Richardsonian Romanesque structures are always constructed of masonry, often rough-faced squared stonework. Wide, rounded arches and deeply recessed door and window openings are also key features of the style. Rare in residential buildings, the style was was popular for public and institutional buildings between 1880 and 1900. Named for influential Boston architect H.H. Richardson, other architects emulated his designs after his death in 1886.
The style was adopted for several key Lowell public buildings of the early 1890s including City Hall (1893, 375 Merrimack Street), Memorial Hall/Pollard Memorial Library (1893, 401 Merrimack Street) and the former main Post Office (1893, 89 Appleton Street) in the downtown area.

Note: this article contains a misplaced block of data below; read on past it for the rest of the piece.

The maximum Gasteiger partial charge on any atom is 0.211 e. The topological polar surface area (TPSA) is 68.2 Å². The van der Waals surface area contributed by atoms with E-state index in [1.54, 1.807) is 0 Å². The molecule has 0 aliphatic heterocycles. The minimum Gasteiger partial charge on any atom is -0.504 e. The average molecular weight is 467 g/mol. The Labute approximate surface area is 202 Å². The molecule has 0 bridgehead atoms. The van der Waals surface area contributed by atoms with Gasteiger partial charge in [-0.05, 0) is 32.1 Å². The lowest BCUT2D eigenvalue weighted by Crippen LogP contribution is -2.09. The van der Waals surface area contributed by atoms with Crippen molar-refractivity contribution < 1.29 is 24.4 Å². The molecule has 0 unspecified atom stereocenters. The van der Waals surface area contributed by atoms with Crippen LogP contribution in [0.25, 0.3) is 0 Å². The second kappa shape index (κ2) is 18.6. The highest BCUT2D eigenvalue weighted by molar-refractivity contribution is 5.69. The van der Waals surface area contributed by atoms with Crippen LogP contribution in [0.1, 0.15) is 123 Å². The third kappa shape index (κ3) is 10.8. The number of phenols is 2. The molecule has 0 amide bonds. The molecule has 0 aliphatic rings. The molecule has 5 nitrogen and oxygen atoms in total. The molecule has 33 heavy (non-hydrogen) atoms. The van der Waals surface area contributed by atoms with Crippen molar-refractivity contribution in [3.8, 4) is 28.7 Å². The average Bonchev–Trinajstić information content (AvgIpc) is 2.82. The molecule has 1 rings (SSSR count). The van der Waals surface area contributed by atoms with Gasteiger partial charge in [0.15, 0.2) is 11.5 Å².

Rare in residential buildings, the Frederick Faulkner House (1890/1903, 86 Belmont Avenue) in the Belvidere Hill Historic District was built in the Richardsonian Romanesque style. Constructed of rough faced granite blocks, the home occupies a commanding site at the crest of Belvidere Hill. Bands of arched and rectangular windows encircle the building and the engaged turrets with conical roofs. An arched stone porte-cochere projects from a similarly arched entrance supported by squat groups of polished granite columns.